being there during the sheep sheering to give direction and help with the general advice giving, absorbing the heat, drama and smells of the sheer sweat, fleece oils and stench of the day

attending prayer groups to soak up the sense of being with others even if the conversation details are a blur but the prayers are comforting

being accepted in the local church choir even if the singing is lacking and questions are asked during the sermon

supported with shopping in the local supermarket by staff who are kind enough to get the necessaries and disregard the basket of oddities gathered in the basket

share the dog walking in the knowledge that the neighbours dog is clearly not Fido from several years ago but he is assumed to be so

regular shopping trips to enable the spouse to read the paper and sleep for an afternoon

All these things are “small” but not so small and incredibly help to maintain and help the relationships to flourish.

Despite dementia.

Couples affected by dementia are often marginalised yet for their relationship to continue to flourish often the kindness of others is the most valuable thing they can do to support these couples when the chips are down. Everybody can really help these couples and it is so simple. No need to worry about “if you’re doing it right”. Every couple help each other with all the challenges of later life; let’s help them by simply accepting that things may not always go to plan but in the grand scheme of things isn’t that part of living and dare I say being together?

Surely this is the nub of a dementia friendly community: getting on with it despite the changes and challenges. Acknowledge these wonderful people living in our communities by  kind words and accommodation. Let’s support all those who wish to continue in flourishing in  their marriages, families and communities.


Living our own lives

Why is dementia considered as being so restrictive; this is a basic human rights issue yet so many are denied the opportunities to crack on and enjoy life everyday? Kate you are an inspiration.

Ok, I think I might be getting back into the swing of more regular blogging. There has certainly been enough ‘material’ around to give me ideas, and in going through my sent emails in a private gmail account, I found a large number of emails I’ve sent to myself on another email for blog topics! This is one note I sent to myself a few weeks ago! And the screen shot is of a quote I added to Facebook when I posted an article about Glenn Campbell’s latest (possibly final) album.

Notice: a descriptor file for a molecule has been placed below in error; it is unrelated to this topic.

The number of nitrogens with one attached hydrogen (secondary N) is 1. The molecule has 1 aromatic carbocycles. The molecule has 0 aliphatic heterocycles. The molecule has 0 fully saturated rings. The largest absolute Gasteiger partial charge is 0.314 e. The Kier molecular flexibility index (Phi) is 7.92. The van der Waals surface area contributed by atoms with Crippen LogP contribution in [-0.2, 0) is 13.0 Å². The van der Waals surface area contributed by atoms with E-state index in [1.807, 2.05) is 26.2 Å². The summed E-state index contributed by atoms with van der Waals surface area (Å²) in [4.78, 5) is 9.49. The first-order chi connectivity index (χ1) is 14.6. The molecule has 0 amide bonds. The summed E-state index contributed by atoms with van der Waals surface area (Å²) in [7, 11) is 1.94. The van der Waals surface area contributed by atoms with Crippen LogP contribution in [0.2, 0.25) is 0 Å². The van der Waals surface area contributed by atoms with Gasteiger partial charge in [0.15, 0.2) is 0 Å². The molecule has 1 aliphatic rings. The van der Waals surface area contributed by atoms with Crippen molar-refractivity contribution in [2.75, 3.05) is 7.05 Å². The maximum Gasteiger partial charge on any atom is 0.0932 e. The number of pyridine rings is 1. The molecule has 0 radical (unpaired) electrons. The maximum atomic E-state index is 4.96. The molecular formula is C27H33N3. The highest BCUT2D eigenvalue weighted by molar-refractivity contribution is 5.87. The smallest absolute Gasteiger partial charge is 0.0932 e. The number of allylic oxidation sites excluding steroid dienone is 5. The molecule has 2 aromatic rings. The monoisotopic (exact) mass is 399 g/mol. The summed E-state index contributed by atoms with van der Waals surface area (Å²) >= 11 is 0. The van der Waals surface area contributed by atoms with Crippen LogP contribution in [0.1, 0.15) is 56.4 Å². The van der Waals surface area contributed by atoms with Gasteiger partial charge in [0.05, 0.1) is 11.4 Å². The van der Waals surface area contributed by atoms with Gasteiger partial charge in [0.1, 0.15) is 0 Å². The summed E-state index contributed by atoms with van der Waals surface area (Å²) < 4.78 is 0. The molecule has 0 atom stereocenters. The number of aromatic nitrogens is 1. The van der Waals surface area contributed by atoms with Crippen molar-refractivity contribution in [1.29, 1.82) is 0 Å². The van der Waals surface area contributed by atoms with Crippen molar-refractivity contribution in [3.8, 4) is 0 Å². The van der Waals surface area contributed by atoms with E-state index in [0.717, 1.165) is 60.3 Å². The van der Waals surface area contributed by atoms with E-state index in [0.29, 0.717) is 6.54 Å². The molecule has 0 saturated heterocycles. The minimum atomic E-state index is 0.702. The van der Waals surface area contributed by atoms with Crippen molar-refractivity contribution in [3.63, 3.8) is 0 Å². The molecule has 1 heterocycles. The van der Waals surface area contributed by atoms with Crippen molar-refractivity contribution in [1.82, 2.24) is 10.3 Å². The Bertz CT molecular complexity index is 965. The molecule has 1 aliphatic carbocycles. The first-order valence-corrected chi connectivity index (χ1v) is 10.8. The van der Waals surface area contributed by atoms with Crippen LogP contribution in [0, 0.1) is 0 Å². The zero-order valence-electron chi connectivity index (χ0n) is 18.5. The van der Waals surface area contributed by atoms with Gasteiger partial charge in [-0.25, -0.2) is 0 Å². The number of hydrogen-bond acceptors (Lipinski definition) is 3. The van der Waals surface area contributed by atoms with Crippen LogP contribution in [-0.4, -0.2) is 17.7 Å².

With the subject line ‘For a blog’, I wrote: I have a human right to be free, to have autonomy and to the same respect and disability rights as all others. I want health care to offer rehabilitation and proactive disability support at the time of diagnosis for us all. Most of all, I want others to believe our…

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Drumming vibes


IMG_2008Saturday morning; a hot sultry day in Matlock. Usually a time of sunbathing and catching up with the family. However, not today.

Jenny and myself went to meet the local “Young at Heart” group who are a keen vibrant bunch of people eager to embrace new ideas and things. Firstly we discussed dementia research and the local services in some detail. Jenny is planning to explore how family caregivers who provide daily care to their loved ones with younger onset dementia  manage their everyday lives. Jenny wanted to discuss her proposed work and also meet members of the group. Individuals spoke candidly about their personal losses and described how they had lost their jobs, family status, independence and belonging. On the plus side they did value the friends made in the group and wished for more regular meetings beyond the once a month.

We then joined a community drum workshop led by Nikki, who works with Making Space. Her enthusiasm was more than infectious; soon we were all engaged in two part rhythms and generally having a grand time. During the workshop we marveled at some of the drumming “naturals” who clearly had a talent for drumming in partner with others. This led to a sense of community as the rhythms took over and we all enjoyed simply being together and focusing on the music. Loud tempos were tempered by percussion instruments which enabled everyone to have a go. Tense expressions were replaced by smiles and the occasional dance as the group members carried on, ignoring their tender palms. We drummed and drummed, smiling at each other and enjoying the sense of achievement.

Current research now shows the therapeutic effects of drumming techniques. Research indicates that drumming accelerates physical healing, boosts the immune system. In addition specific studies conducted by professionals in the fields of music therapy and mental health show us that drumming:

  • Reduces tension, anxiety and stress
  • Helps control chronic pain
  • Boosts the immune system
  • Releases negative feelings, blockages and emotional trauma

The New York project EDGE, which incorporates drumming among groups of participants who are living with dementia has shown benefits.Rhythmic activities and therapeutic drumming circles are among the most effective tools we have for creating a communal experience among people with dementia. Rhythm and music strongly predicated on a rhythmic beat allows people to respond to one another, with feeling of competence “in the moment” and often with joy. Participating in a drumming circle allows the person with dementia to take part in a sustained activity. This provides for meaningful sound when communication skills have deteriorated. Family caregivers can also enjoy “being in the moment” where relaxing into the rhythms suspend the everyday worries.